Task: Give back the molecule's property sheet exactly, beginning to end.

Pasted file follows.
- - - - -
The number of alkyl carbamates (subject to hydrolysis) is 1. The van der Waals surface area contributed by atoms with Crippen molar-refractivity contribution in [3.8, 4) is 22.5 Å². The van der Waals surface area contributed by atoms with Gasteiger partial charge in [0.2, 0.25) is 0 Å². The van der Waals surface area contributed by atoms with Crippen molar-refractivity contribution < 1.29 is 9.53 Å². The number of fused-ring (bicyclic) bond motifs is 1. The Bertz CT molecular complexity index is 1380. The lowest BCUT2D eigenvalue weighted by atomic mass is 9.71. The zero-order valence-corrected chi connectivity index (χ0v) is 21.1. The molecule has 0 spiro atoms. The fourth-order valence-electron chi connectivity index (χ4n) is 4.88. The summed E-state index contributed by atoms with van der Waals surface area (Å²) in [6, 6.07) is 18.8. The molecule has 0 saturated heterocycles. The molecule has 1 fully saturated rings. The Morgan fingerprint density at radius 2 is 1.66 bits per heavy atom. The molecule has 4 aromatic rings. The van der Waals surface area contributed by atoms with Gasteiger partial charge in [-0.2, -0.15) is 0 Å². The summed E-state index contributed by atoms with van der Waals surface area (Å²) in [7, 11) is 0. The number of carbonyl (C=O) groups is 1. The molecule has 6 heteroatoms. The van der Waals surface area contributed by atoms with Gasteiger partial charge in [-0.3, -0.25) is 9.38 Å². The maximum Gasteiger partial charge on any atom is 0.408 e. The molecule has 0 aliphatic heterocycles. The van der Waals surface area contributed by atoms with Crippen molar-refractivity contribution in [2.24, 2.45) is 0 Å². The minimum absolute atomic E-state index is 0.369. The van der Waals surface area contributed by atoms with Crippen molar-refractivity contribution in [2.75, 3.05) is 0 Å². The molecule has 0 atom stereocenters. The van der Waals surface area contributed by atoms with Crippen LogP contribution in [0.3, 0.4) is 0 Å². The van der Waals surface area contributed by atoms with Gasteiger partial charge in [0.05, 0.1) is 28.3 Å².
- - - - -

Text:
The number of alkyl carbamates (subject to hydrolysis) is 1. The van der Waals surface area contributed by atoms with Crippen molar-refractivity contribution in [3.8, 4) is 22.5 Å². The van der Waals surface area contributed by atoms with Gasteiger partial charge in [0.2, 0.25) is 0 Å². The van der Waals surface area contributed by atoms with Crippen molar-refractivity contribution < 1.29 is 9.53 Å². The number of fused-ring (bicyclic) bond motifs is 1. The Bertz CT molecular complexity index is 1380. The lowest BCUT2D eigenvalue weighted by atomic mass is 9.71. The zero-order valence-corrected chi connectivity index (χ0v) is 21.1. The molecule has 0 spiro atoms. The fourth-order valence-electron chi connectivity index (χ4n) is 4.88. The summed E-state index contributed by atoms with van der Waals surface area (Å²) in [6, 6.07) is 18.8. The molecule has 0 saturated heterocycles. The molecule has 1 fully saturated rings. The Morgan fingerprint density at radius 2 is 1.66 bits per heavy atom. The molecule has 4 aromatic rings. The van der Waals surface area contributed by atoms with Gasteiger partial charge in [-0.2, -0.15) is 0 Å². The summed E-state index contributed by atoms with van der Waals surface area (Å²) in [7, 11) is 0. The number of carbonyl (C=O) groups is 1. The molecule has 6 heteroatoms. The van der Waals surface area contributed by atoms with Gasteiger partial charge in [-0.3, -0.25) is 9.38 Å². The maximum Gasteiger partial charge on any atom is 0.408 e. The molecule has 0 aliphatic heterocycles. The van der Waals surface area contributed by atoms with Crippen molar-refractivity contribution in [2.24, 2.45) is 0 Å². The minimum absolute atomic E-state index is 0.369. The van der Waals surface area contributed by atoms with Crippen molar-refractivity contribution in [2.75, 3.05) is 0 Å². The molecule has 0 atom stereocenters. The van der Waals surface area contributed by atoms with Crippen LogP contribution in [0.3, 0.4) is 0 Å². The van der Waals surface area contributed by atoms with Gasteiger partial charge in [0.05, 0.1) is 28.3 Å².